Brazilian contributions are focused on the agricultural, forestry and land use change sectors. This makes sense, since the country has 12% of the world’s forests and is a leading producer of food. The Brazilian Coalition on Climate, Forests and Agriculture analyzes the Brazilian INDC and highlights the role of global society to boost joint action towards a new economic and social model.
São Paulo, December 1, 2015 – The World Conference on Climate (COP 21) should provide a document filled with ideas and fundamental actions to combat greenhouse gases (GHG). However, it’s necessary to look forward. The future of the planet that will be discussed in Paris must be very different from the one that man has built in the industrial age. Heads of state, negotiators and ordinary citizens need to boost effective changes to a new economic and social model. Based on the decarbonisation of productive activities, this model needs to be more inclusive, fair and sustainable.
For this, The Brazilian Coalition on Climate, Forests and Agriculture — a multi-sector movement formed by over 100 companies, entities, civil society organizations and research centers in Brazil — will be present in the COP, bringing dozens of representatives and promoting a series of meetings and debates (see full schedule in www.coalizaobr.com.br).
“This COP plays a decisive role in the future of humanity: not only in the sense of the official negotiations, but also because it will lead to a long-term understanding between different groups that, each in their own way, will commit during the COP 21 to avoid a climate disaster”, says Celina Carpi, Chairwoman of the Ethos Institute Deliberative Board. “The prospects are positive. You can see the intense movement that is already taking place between companies, civil society organizations and governments. We are increasingly migrating to a strategy in which collective actions are essential for real change.”
National contributions (the so-called INDC) already submitted to the United Nations Framework Convention on Climate Change (UNFCCC) should be seen as starting points as humanity calls for urgent measures and definitive commitments. “The INDC’s ambition needs to be expanded”, says Marina Grossi, Chairwoman of the Brazilian Business Council for Sustainable Development (Conselho Empresarial Brasileiro para o Desenvolvimento Sustentável, Cebds). “What has been submitted by the countries is not enough to keep Earth’s surface temperature increase below 2°C. It’s up to everyone, public and private sectors, to cooperate and work for this. In this sense, the importance of the private sector is growing each day as it presents concrete proposals for business solutions that can contribute to enable the agreed goals.”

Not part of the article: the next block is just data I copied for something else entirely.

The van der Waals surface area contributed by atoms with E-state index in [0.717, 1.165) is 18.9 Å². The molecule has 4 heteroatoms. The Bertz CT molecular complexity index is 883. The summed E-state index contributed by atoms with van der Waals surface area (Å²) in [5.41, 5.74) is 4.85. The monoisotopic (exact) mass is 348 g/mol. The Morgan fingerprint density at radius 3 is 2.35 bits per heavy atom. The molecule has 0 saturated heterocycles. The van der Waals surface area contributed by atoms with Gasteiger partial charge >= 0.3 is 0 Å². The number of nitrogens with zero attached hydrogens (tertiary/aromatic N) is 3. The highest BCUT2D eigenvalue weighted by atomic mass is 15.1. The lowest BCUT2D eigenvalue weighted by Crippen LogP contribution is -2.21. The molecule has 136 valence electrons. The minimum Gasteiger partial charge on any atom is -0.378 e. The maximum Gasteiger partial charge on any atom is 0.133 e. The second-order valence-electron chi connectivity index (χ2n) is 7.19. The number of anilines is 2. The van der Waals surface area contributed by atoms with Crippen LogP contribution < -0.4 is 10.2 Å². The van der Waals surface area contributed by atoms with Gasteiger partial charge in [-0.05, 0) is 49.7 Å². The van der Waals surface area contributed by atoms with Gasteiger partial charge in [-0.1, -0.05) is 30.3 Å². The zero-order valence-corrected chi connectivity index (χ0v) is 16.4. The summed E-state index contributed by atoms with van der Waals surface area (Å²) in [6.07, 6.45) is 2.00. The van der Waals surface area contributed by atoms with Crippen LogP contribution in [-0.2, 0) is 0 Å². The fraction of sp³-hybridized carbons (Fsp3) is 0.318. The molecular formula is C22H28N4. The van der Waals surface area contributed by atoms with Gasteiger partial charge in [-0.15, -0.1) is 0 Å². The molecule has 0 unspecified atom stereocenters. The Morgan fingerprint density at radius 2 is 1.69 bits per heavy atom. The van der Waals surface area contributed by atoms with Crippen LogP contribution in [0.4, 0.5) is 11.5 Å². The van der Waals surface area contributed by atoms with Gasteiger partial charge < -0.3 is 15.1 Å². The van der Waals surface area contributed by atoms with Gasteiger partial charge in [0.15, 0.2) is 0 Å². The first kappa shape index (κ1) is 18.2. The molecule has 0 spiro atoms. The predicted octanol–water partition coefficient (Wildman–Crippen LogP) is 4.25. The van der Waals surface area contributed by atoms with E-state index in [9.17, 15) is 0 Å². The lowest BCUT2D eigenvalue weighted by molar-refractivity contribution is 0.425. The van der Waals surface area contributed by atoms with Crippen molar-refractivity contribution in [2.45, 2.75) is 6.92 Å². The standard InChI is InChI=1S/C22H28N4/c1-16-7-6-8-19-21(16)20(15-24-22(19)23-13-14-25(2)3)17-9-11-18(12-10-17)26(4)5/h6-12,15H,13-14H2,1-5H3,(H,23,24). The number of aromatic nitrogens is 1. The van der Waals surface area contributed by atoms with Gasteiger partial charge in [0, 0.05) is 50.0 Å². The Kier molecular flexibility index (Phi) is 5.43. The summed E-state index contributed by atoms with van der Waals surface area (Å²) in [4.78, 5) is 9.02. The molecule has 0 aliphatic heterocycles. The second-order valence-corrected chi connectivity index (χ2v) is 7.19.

Brazilian contributions are focused on the agricultural, forestry and land use change sectors. This makes sense, since the country has 12% of the world’s forests and is a leading producer of food. Therefore, The Brazilian Coalition is already studying the economic impact on the goals of the Brazilian INDC and how these goals will converge with the movement proposals. Experts from various sectors are working as volunteers with The Brazilian Coalition. In this big task, the focus is to think and disseminate a new economic model based on the reduction of greenhouse gases.
Brazilian INDC, point by point
In terms of land use and agriculture, the Brazilian INDC involved 32 million hectares: 12 million related to recovery of forests, 15 million linked to pasture and 5 million related to crop-livestock-forest integration. It is a significant volume. However, studies indicate that the total forest area to be recovered may be much higher.
Covering this extension with more accuracy will depend on the studies and information consolidation that will come with the Rural Environmental Register (Cadastro Ambiental Rural, CAR), to be finalized in 2016, and the introduction of the Brazilian Forest Code. If the numbers in the Code indicate that the potential area is bigger than the area announced in the INDC, The Brazilian Coalition will work with this new figure.
Beto Mesquita, Director of Land Strategy at Conservação Internacional (Conservation International), highlights another aspect: “It is also essential to detail this goal among the different forms of reforestation — ecosystems regeneration, productive regeneration and homogeneous forest plantations — considering that each of them has a different potential for carbon storage and has a different impact on climate and water resilience for agriculture and cities.”